Two years after winning the New Zealand Post Children’s Book Award, Ted Dawe’s Into the River is now temporarily banned, because Bob McCoskrie hates fun.
There’s something in the way we talk about young adult fiction. The Herald article refers to Into the River as a “sex and drugs teen novel”. Bob McCoskrie’s own press release calls it “explicit“.
I haven’t read Into the River, but fortunately we lived in the internet era. The reviews of the book on Goodreads seem to indicate that it’s a “sex and drugs teen novel” inasmuch as it is a novel about teens which involves sex and also drugs. It’s not Fear and Loathing on the East Coast.
Even the much anticipated “C-word” references left me wanting. Like the sound a lone party horn makes just before it fizzes and dies out, those passages were so fleeting, and so perfectly “within context” as to be anti-climatic. I had to re-read them just to give them another chance to make an impact. I felt like saying “C’mon Ted, you gotta earn that Parental Advisory sticker! All you’ve given us so far is real people talking how real people talk!”
I’ve only given the Goodreads reviews a quick scan, but the main criticisms seem to be about not really connecting with the protagonist, the sex scene itself seeming out of place, the pacing being uneven.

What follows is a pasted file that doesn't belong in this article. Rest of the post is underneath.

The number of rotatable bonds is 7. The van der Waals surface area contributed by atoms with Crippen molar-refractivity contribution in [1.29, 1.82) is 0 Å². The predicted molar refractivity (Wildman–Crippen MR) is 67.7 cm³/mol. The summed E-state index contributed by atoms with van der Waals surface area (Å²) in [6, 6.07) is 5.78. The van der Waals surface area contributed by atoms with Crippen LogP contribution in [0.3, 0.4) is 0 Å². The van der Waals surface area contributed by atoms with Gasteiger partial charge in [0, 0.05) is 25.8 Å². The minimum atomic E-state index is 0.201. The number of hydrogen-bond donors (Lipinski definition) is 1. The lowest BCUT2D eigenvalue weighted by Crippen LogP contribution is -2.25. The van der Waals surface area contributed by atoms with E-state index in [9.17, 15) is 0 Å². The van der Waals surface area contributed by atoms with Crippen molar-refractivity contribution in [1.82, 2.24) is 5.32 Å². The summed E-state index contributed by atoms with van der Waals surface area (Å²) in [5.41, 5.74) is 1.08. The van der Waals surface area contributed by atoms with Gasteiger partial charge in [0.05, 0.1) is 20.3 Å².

Pretty shocking stuff.
It always puzzles me – at the ripe old age of 31 – how some people seem to have completely forgotten what it’s like to be a teenager. Guess what: no matter what generation you’re from, sex and things-that-make-your-brain-go-wheeeeeeee is a fundamental part of the process of growing up. And having no information about them didn’t help, did it? You’ve still got the rush of adolescent hormones, you’re still having exciting, strange feelings when you see boys/girls/elves. You’re still going to explore what it means to be growing up and forming relationships.
A book which explores those things isn’t exactly out of place. And I’d rather that kids work through their questions and uncertainties through reading instead of practical trial-and-error.
Sure, slap a “mature content” sticker on the front if you really want to make sure that every single teenager on the planet will read it.
But while we’re at it, have you heard about this book which actually claims to teach morality with stories of men sleeping with their own daughters, polygamy, graphic torture, and selling women into sexual slavery? People actually force children to learn its so-called teachings! They go into our schools to spread its deviant messages! You can even find it in almost every hotel room in the world!
I’m sure Bob McCoskrie will not rest until that’s banned, too.